Friday, June 9, 2017

Hilde's father tells her about the universe and the Big Bang while Sophie tells Alberto she thinks they can have an impact on Hilde's world. She hits Hilde in the face with a wrench and Hilde yelps in pain, thinking a gadfly stung her and Hilde thinks she feels Sophie's presence. Albert tells his daughter that they are all a part of the same whole, since everything started with the Big Bang. Thus, trying to understand the universe is an attempt to understand ourselves. Sophie and Alberto manage to get the rowboat out, and Albert makes fun of his daughter by suggesting that maybe Sophie did it. The ending of Sophie’s World was weird and a little disappointing. The whole book was just so overwhelming, that I was not expecting such an underwhelming ending, and I think that if the ending was better I would have like the book more as a whole. A good ending should leave you with some inspiration and cause you to think differently or make a change in how/what you think in some way. This book could have done so much more, considering how different it is compared to others. The style and genre had so much potential to be one of those life-changing reads, yet the forced simplicity of such a heavy subject left me feeling confused. It didn’t make me question my morals or existence, although I would be lying if I said that I didn’t have an existential crisis every couple classes. I was however, able to learn things about philosophy that ever thought I would have known, and dive deeper into the meaning of life and things.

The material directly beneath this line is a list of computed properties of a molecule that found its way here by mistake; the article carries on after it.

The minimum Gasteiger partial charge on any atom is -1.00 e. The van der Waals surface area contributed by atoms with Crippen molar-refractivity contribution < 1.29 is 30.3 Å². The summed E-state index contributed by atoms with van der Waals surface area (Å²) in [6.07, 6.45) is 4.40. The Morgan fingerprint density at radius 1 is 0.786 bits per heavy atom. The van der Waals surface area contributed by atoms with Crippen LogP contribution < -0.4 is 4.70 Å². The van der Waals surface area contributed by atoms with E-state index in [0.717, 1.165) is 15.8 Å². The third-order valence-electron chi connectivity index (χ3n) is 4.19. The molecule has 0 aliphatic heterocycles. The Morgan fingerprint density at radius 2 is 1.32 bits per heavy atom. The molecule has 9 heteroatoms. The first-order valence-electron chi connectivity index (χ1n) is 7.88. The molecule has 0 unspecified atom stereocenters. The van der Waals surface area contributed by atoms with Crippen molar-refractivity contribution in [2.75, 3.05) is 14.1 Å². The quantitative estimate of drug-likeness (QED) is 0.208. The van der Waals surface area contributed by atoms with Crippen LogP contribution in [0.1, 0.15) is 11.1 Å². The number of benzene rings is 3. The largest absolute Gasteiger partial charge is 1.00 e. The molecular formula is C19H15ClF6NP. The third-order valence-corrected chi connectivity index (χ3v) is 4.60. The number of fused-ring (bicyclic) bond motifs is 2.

The end of the book raises the question of free will, a question in which philosophers have been asking for ages. And everything that we read in the book we can see in the real world, and connect to what we learn in class to further our understanding. From carpe diem to the debate between living a long miserable life or short happy life, whatever we learn can be exemplified in the book. We know that Albert Knag has written Sophie’s World, and that Sophie and Alberto are characters in it. At the same time, Sophie and Alberto know that they are characters, but they do not know how the book (or their lives) will end. Sophie and Alberto feel like they are in control of their actions even though they know that Albert Knag has made them feel that way. This same problem applies to how we live our lives. Do we exercise free will, or is it possible that our lives are predetermined? While it’s not as clear as it seems to be for the characters in the book, every one of our actions could also be predetermined. We know in our minds that we decide what we do, however by the notion of determinism, all things we do are influenced by an external factor. When we think of our lives as determined most of us take it in a negative way because we don’t even want to imagine the possibility that our lives could be laid out from start to finish because an existence like this seems meaningless. It gives us a sense of helplessness and anxiety that Sophie and Alberto never seemed to have. To me the book basically is a never-ending cycle of questioning and thinking, about free will, carpe diem, and so much more. This is what makes it philosophical.

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